WordReference Random House Learner's Dictionary of American English © 2017
A, a /eɪ/USA pronunciation   n.[countable]pl.  A's or As, a's or as. 
  1. Linguisticsthe first letter of the English alphabet.
  2. Educationa school grade or mark indicating excellence:received an A in English.
Idioms
  1. Idioms from A to Z, completely;
    thoroughly:He knew the rules of the game from A to Z.


a1 /ə; when stressed eɪ/USA pronunciation   indefinite article. [usually before count nouns]
  1. one:a friend of mine; a month ago.
  2. (used to refer to the class of things the noun belongs to): A dog has four legs.
  3. (used to refer to a rate or measurement with the noun) per;
    each: My dentist charges $50 a filling.
  4. (used before words like little, lot, few):a little time; a few stars.
  5. (used before noncount nouns to indicate a single portion, container, unit, type, or instance of that noun): I'll have a coffee (= a cup of coffee) with sugar.
  6. (used before a proper name):
    • a certain;
      a particular: A Mr. Johnson called and wants you to call back.
    • a work of art by:The investor paid $5 million for a Van Gogh.

A,  Symbol.
  1. Music and Dance
    • in music, the sixth tone of the C major scale.
  2. Physiologya major blood group.

a-1  ,[prefix.]
  • a- is used before some nouns to make them into adverbs showing "place where'':a-  +  shore → ashore = on (or into) the shore.
  • a is also used before some verbs to make them into words showing a state or process:a- +  sleep → asleep (= sleeping);a- + blaze → ablaze (= blazing).

  • a-1  ,
  • [prefix.] a- is used before some adjectives to mean "not'': a- + moral → amoral (= without morals);
    a-
    + tonal → atonal (= without tone).

  • A.,  an abbreviation of:
    1. America.
    2. American.

    a.,  an abbreviation of:
    1. acre.
    2. active.
    3. Grammaradjective.
    4. Music and Dancealto.
    5. Electricityampere.
    6. answer.

    WordReference Random House Unabridged Dictionary of American English © 2017
    A, a  (ā),USA pronunciation n., pl.  A's  or As, a's  or as. 
    1. Linguisticsthe first letter of the English alphabet, a vowel.
    2. Linguisticsany spoken sound represented by the letter A or a, as in bake, hat, father, or small.
    3. something having the shape of anA.
    4. a written or printed representation of the letter A or a.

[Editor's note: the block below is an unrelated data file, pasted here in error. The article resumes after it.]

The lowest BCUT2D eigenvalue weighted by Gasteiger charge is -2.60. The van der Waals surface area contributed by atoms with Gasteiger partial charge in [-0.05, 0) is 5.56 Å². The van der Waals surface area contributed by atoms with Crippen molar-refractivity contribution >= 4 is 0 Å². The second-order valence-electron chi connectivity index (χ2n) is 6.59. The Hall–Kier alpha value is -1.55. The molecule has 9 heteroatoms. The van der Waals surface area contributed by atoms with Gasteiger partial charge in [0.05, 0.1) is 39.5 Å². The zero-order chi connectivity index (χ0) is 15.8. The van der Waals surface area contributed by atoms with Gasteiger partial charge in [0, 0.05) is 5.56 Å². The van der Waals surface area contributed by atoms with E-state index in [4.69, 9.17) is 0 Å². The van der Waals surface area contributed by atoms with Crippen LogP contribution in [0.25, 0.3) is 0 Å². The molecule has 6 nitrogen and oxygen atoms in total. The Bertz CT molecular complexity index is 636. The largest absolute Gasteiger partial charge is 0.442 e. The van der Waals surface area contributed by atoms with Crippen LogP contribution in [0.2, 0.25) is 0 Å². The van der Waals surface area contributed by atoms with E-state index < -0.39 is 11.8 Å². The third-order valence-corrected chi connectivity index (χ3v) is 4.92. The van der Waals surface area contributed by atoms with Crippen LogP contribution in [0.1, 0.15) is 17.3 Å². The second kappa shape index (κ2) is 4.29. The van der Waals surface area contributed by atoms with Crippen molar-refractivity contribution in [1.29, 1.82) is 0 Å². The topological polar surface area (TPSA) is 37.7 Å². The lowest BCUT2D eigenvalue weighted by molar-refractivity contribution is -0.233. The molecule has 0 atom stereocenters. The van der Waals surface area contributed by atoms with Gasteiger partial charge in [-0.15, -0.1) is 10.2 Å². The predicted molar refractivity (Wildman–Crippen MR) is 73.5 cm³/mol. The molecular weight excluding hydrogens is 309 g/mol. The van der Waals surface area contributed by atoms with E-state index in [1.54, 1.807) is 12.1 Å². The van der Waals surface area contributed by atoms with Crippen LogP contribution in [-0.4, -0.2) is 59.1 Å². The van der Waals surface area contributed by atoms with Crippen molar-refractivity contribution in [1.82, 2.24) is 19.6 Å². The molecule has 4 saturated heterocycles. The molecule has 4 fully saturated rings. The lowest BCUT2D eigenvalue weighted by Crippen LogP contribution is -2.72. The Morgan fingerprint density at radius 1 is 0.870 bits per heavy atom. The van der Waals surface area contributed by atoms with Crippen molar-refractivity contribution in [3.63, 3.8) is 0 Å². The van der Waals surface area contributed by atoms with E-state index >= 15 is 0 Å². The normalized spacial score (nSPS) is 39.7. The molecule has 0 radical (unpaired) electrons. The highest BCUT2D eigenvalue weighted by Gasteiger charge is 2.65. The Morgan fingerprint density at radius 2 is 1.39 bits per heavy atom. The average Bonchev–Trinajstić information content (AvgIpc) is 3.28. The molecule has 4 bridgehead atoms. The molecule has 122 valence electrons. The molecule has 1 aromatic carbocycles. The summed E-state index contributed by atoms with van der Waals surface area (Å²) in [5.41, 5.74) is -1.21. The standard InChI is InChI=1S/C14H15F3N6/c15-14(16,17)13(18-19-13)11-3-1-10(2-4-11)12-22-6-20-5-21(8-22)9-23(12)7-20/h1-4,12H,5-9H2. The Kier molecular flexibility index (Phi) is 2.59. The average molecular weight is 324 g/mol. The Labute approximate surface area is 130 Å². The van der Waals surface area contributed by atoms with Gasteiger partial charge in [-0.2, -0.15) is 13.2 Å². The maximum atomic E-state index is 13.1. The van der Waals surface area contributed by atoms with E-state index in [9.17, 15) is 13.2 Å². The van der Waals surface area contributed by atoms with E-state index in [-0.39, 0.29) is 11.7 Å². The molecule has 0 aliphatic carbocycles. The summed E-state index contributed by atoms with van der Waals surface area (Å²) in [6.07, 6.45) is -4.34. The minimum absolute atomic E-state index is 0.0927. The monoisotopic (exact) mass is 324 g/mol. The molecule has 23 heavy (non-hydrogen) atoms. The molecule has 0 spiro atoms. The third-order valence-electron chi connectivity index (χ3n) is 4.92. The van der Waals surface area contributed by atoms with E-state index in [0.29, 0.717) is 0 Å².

5. Printinga device, as a printer's type, for reproducing the letter A or a.
    6. from A to Z, from beginning to end;
      thoroughly;
      completely:He knows the Bible from A to Z.
    7. not know from A to B, to know nothing;
      be ignorant.

    a1  (ə; when stressed ā),USA pronunciation  indefinite article.
    1. not any particular or certain one of a class or group:a man;a chemical;a house.
    2. a certain;
      a particular:one at a time;two of a kind;A Miss Johnson called.
    3. another;
      one typically resembling:a Cicero in eloquence; a Jonah.
    4. one (used before plural nouns that are preceded by a quantifier singular in form):a hundred men(compare hundreds of men);
      a dozen times (compare dozens of times).
    5. indefinitely or nonspecifically (used with adjectives expressing number):a great many years; a few stars.
    6. one (used before a noun expressing quantity):a yard of ribbon; a score of times.
    7. any;
      a single:not a one.
    • origin, originally preconsonantal phonetic variant of an1 Middle English
      In both spoken and written English the choice of a1 or an1 is determined by the initial sound of the word that follows. Before a consonant sound, a is used;
      before a vowel sound, an:a book, a rose; an apple, an opera.Problems arise occasionally when the following word begins with a vowel letter but actually starts with a consonant sound, or vice versa. Some words beginning with the vowel letter u and all words beginning with the vowel letters eu are pronounced with a beginning consonant sound, as if the first letter were y:a union; a European.Some other spellings that begin with a vowel letter may also stand for an initial consonant sound:a ewe; a ewer.The words one and once and all compounds of which they are the first element begin with a w sound:a one-room apartment; a once-famous actor.The names of the consonant letters f, h, l, m, n, r, s, and x are pronounced with a beginning vowel sound. When these letters are used as words or to form words, they are preceded by an:to rent an L-shaped studio; to fly an SST.The names of the vowel letter u and the semivowel letters w and y are pronounced with a beginning consonant sound. When used as words, they are preceded by a:a U-turn; The plumber installed a Y in the line.In some words beginning with the letter h, the h is not pronounced;
      the words actually begin with a vowel sound:an hour; an honor.When the h is strongly pronounced, as in a stressed syllable at the beginning of a word, it is preceded by a:a history of the Sioux; a hero sandwich.(In former times an was used before strongly pronounced h in a stressed first syllable:an hundred.) Such adjectives as historic, historical, heroic, and habitual, which begin with an unstressed syllable and often with a silent or weakly pronounced h, are commonly preceded by an, especially in British English. But the use of a rather than an is widespread in both speech and writing:a historical novel; a habitual criminal.Hotel and unique are occasionally preceded by an, but this use is increasingly old-fashioned. Although in some dialects an has yielded to a in all cases, edited writing reflects usage as described above.

    a2  (ə; when stressed ā),USA pronunciation prep. 
    1. Pronounseach;
      every;
      per:ten cents a sheet; three times a day.
    • confused with a1 origin, originally Middle English a, preconsonantal variant of on (see a-1)

    a3  (ə),USA pronunciation prep. 
    1. [Pron. Spelling.]a reduced, unstressed form of  of (often written as part of a single, unhyphenated word):cloth a gold; kinda;sorta.